The Knitting Gnome is already turning the heel for me on this new cast on. This yarn is fantastic. So soft and squishy. Oh, and I just love the Dragonfly Sock pattern!! The color is washed out in the photo below; the real color is dark and rich, as you see above.
The meadows, fields, hillsides, and mountainsides in WY have not looked greener in many years. It's because of all the rain! Even though we may be moving into a hot and dry pattern of weather for a while, we're enjoying the scenery!
It's so great to see all the green! This was a photo in Jackson Hole on the Square a week ago. This big ol' bronze moose and bear have the green slopes of SnowKing ski area in the background.
How about a ride in the stagecoach?
Or have a leisurely chat on the park bench with Mark Twain?
I taught another needle-felted gnome class at the Lander Art Center. The gals did such a great job. I thought you might enjoy seeing a couple of them.
The gal (Vicki) who made this little "lady in blue" had already made a make gnome and wanted to try something a bit different. As she progressed through the early stages of forming the core, she decided this one wanted to be a female. She had fun learning more about adding detail work to the face, the hair, the dress. And we all loved the results.
And then I think this little guy will make you smile. He was made by Denise, and she added some extra definition to the face and hands, which worked out great.
Thane Y. suggested I consider getting my piano regulated when he was tuning it about a month ago. I agreed, it should be done. Some of the action on the keys and pedals was a little "loosey-goosey." Thane checked the date on the make of the piano when he tuned it, and it dates back to 1948. I'm quite sure nothing has been done to it in all these years, except regular tunings and loving care.
It took 6 hours. It's meticulous work, taking a great deal of patience. Step one was to "deconstruct" the piano - parts were laying on available spots on the floor and dining table. The keys lined up on the table.
The messy fiber work was done outside - because it turned out to be a BEAUTIFUL, windless, warm, sunny day.
When it was time to put it all back together, it went well...pretty fascinating. Until Thane saw that two pads for one key had been set aside and ... forgotten. Oppps. So, he had to back up...do a little deconstructing ...until the pads were in place and the final screws were turned tight.
The piano sounds great...feels great...and I'm looking forward to time on the keys.
Yes, by golly, those big ol' buffalo can jump a fence. We watched about 8 of them in a row; I got a video of the last one making the jump. He was a bit apprehensive, but he finally lifted his front legs up and over and his back legs rocked over so easily. It looked effortless.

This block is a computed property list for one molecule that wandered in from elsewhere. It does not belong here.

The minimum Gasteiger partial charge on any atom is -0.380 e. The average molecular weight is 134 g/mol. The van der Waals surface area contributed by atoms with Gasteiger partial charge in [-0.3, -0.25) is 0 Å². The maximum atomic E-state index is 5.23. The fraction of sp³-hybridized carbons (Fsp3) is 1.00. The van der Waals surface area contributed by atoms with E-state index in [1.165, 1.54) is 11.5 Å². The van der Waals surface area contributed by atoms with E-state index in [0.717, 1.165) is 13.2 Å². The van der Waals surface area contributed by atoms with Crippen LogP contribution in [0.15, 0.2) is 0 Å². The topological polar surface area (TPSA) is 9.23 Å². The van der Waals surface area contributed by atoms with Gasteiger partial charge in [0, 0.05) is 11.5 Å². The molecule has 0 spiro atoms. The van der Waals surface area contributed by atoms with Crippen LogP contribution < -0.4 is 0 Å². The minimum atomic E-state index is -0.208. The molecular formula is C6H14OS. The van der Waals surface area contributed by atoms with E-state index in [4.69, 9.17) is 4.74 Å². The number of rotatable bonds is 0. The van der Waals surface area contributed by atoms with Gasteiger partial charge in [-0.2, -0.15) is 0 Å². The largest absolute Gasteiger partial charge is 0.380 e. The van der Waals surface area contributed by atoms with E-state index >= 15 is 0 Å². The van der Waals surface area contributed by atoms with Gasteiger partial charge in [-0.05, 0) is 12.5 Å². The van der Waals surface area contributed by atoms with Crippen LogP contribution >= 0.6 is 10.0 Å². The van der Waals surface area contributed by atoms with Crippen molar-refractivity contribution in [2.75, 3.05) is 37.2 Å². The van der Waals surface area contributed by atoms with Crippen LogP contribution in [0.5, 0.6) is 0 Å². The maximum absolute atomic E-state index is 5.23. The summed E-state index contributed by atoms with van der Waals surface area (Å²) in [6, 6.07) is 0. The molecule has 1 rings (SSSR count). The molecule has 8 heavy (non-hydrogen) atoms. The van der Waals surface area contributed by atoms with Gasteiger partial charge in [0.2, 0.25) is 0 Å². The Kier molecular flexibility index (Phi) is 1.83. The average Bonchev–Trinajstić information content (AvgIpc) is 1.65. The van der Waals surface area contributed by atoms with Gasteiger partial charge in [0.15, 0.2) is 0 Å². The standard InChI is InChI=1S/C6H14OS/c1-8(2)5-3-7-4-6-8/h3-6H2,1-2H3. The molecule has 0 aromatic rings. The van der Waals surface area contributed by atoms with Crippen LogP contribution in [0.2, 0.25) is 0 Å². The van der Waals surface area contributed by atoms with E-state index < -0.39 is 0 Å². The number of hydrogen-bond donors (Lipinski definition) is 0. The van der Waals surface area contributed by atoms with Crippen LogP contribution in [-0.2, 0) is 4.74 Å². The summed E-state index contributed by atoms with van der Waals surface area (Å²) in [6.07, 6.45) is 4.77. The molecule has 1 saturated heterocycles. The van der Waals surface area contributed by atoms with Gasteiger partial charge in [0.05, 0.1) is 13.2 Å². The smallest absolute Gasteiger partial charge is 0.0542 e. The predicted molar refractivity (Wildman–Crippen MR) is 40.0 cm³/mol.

And as for feeding those little bunnies -- well, after moving my grass, I put a handful of grass clippings near their little den. They've been nibbling away on that.
This morning I haven't seen them. Hmmm...wondering if they've already tried venturing outside the yard...or just sleeping in... or what???
In the meantime, I'm catching occasional glimpses of these beautiful little yellow finches (?) pecking for thistle seed.
On a trip back from Jackson Hole a few days ago, we stopped to photograph some buffalo that were very close to the road. I didn't even step out of the car to take a few shots.
It was maybe 5 minutes later, and about 8 buffalo decided they were in a hurry to cross the highway, and they headed for the fence. And they jumped it! Yes, they did. I had never seen a big ol' buffalo hop gracefully over a fence (probably 4-5 feet tall).
The wild life in my yard is multiplying. I guess it's true what they say about rabbits! I've got another batch of babies under the boardwalk, and they are SO CUTE. I'm watching and photographing them from the window...so entertaining.
The spiral-rib hat is off the needles. I think it's going to work! I was afraid the yarn was going to be too drapy, stretch out, and not recover, but it appears that may not be the case. Time will tell.
I drove through Wind River Canyon again, after the flash flooding carved deep gullies in the steep canyon walls and pushed huge rocks onto the road. That event was a good two weeks ago, and heavy machinery is still working on the road and railroad, moving dirt and breaking up car-sized rocks. Perhaps you can see in the background that the traffic is stopped on the highway; I suppose we waited a good 15 minutes.
The gullies are big on both sides of the road. It must have been a spectacular sight to see this event ... that is, from a safe distance.
This is mine. It's absolutely fascinating and so well written. I've only read the first 100 pages, but I'm enjoying the story of the man behind the idea to build the Brooklyn Bridge, and then how the project progressed to completion. It was Roebling's hope that people would come to New York just to see this incredible structure. In the mid-1800's, this would have been the most impressive building project to date. I find I take so much for granted, not knowing what led to such engineering feats that have progressed the country forward!!
I'm working on a different hat. I pulled two 50% wool / 50% cotton skeins from the stash for this project. I'm just not sure the yarn will offer enough stretch, and more importantly, recovery for this hat. But I'm going to finish it and see what happens. The yarn is wonderfully soft, but it might be a bit too drapy. This is a new pattern for me too; it's easy and goes rather quickly. Every four rows you offset (or move) the K2,P2 rib by one stitch.